Kevin Krammer wrote:
> [...]
> If the application developer wants to deploy on Linux systems _and_ use
> the systems Qt3 installation, he can safely assume it was built without
> exceptions [...]

This is in some way a chicken and egg problem: Programmers fear that Qt is
built with -fno-exceptions, which puts them of from using exceptions. In
consequence, the people building Qt packages are less compelled to give up
this practice. This alone does not say much about whether it is a good or a
bad practice.

> [...] because of the problems earlier GCC versions had with them and
> so most (all+) software assumes -fno-exceptions

I use an older release series myself (3.3.x) and exception support creates
much less problems than support for some other C++ features.

This release series is binary compatible to GCC 3.2, if I recall correctly.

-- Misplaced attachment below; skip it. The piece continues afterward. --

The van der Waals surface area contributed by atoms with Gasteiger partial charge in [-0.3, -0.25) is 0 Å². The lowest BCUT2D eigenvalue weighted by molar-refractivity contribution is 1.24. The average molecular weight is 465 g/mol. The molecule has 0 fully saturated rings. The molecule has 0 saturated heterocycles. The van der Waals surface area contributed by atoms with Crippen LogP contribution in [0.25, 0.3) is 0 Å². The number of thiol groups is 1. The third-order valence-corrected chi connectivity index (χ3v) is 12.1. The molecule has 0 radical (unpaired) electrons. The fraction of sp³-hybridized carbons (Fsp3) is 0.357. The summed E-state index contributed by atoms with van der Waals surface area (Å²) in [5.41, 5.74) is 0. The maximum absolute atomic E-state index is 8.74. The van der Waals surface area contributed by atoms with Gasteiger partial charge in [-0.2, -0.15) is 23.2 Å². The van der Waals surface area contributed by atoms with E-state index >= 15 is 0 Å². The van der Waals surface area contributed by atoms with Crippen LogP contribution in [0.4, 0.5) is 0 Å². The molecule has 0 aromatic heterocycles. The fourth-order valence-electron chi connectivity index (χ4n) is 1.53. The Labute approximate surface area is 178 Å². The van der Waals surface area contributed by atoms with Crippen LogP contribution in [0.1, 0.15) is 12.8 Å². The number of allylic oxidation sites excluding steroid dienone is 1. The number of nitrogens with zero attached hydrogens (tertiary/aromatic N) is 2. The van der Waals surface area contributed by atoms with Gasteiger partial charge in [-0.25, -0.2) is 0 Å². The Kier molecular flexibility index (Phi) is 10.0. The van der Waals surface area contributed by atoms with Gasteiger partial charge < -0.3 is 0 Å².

GCC 3.2 has been released in August 2002. This means users of GCC releases
from that time on can easily upgrade their release to an "unproblematic"
version. The intermediary releases 3.0.0 - 3.1.1 were not adopted widely.
So the preceding release series was GCC 2.95, with the first release in
July 1999 (last March 2001). This means that the "problematic" compiler is
basically 6 years old. I do not think that it is reasonable to hold
progress back, just to cater for such an old compiler.

> Might change for Qt4 though.

I hope so.

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